The integration of hospital information systems through user centred design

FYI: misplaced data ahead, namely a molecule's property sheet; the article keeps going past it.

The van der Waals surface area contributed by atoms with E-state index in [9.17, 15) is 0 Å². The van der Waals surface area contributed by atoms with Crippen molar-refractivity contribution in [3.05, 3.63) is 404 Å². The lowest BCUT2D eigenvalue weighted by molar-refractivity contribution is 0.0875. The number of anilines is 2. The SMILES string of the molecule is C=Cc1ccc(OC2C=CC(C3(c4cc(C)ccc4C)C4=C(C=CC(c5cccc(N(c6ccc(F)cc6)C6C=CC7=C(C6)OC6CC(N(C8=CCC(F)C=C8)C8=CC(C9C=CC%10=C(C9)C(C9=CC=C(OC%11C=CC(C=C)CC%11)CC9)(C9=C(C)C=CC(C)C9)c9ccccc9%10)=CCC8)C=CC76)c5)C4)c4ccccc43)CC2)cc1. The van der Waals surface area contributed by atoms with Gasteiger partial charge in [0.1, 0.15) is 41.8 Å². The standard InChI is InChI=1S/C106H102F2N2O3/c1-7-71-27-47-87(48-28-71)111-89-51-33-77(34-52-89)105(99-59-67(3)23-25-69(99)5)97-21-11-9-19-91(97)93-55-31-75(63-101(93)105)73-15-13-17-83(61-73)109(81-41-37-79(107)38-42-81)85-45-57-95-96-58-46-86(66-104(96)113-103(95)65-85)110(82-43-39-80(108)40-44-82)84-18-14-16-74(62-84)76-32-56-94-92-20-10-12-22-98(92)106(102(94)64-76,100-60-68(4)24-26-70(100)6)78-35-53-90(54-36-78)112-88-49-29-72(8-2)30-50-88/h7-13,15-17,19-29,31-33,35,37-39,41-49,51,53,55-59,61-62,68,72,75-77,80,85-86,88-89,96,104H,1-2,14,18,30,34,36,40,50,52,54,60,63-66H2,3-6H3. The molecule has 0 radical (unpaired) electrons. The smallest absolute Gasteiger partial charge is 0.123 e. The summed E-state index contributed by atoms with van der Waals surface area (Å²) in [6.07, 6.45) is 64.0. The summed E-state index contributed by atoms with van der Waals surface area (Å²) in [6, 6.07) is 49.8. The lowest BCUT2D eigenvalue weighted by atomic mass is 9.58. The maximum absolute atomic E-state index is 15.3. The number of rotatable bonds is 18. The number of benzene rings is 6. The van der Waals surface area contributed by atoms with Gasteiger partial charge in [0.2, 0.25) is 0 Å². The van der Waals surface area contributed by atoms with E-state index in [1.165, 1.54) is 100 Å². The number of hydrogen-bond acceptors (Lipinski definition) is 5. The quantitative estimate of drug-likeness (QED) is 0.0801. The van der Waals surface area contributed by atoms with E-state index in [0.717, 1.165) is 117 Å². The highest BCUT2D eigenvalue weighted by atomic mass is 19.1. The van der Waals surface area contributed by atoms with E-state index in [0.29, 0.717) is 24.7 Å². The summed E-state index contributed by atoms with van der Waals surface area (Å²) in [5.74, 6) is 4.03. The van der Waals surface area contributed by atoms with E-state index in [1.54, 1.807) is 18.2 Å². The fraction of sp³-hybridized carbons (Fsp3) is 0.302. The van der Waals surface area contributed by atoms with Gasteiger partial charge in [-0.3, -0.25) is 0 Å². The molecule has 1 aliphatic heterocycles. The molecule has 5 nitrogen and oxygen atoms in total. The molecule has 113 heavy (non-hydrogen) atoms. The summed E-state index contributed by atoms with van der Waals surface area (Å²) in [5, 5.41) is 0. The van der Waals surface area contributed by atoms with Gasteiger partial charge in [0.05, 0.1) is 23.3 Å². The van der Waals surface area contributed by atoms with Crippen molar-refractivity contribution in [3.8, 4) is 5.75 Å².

The development of computer systems in UK hospitals has in recent years been focused on the provision of hospital-wide information systems, known as Hospital Information Support Systems (HISS). This development has been motivated by National Health Service reforms and a realisation that earlier fragmented systems were not meeting the requirements of clinical and nursing staff in the most effective way. Such systems were often developed by external, centralised agencies using systems analysis techniques appropriate to the development of information systems in product orientated organisations. However, the hospital ward, an environment existing at the 'sharp end' of health care, in which many diverse and non-computer related activities take place, presents the system designer with many of the classic problems with which the discipline of Human Computer Interaction (HCI) is concerned. Although a HISS has the potential to improve both the work conditions of clinical staff and the delivery of health care, this may be impeded by many of the common obstacles associated with the introduction of a large and complex computer system into a work environment where tasks are ill defined. This thesis reports on a project that is based upon the application of HCI methods to the health care environment and their contribution to the solution of the problems that such an environment presents. Requirements for the users' interface to the potential HISS are derived using a task analytic approach, involving Task Analysis for Knowledge Descriptions (TAKD). A prototype system has been designed and subsequently evaluated in a hospital ward. The contribution of TAKD to the design and its further applicability to the environment are assessed. The research represents an original application of a formal task analysis method to the design of ward based computer systems, and as such makes a valuable contribution to the areas of medical informatics and HCI. It shows that TAKD has real but limited applicability in this sphere, in that its use can lead to the design of more usable interfaces, while there is a need to combine it with methods aimed at broader systems design if these benefits are to accrue in the development of a HISS. The potential for the integration of task analysis with Design Rationale methods is also demonstrated.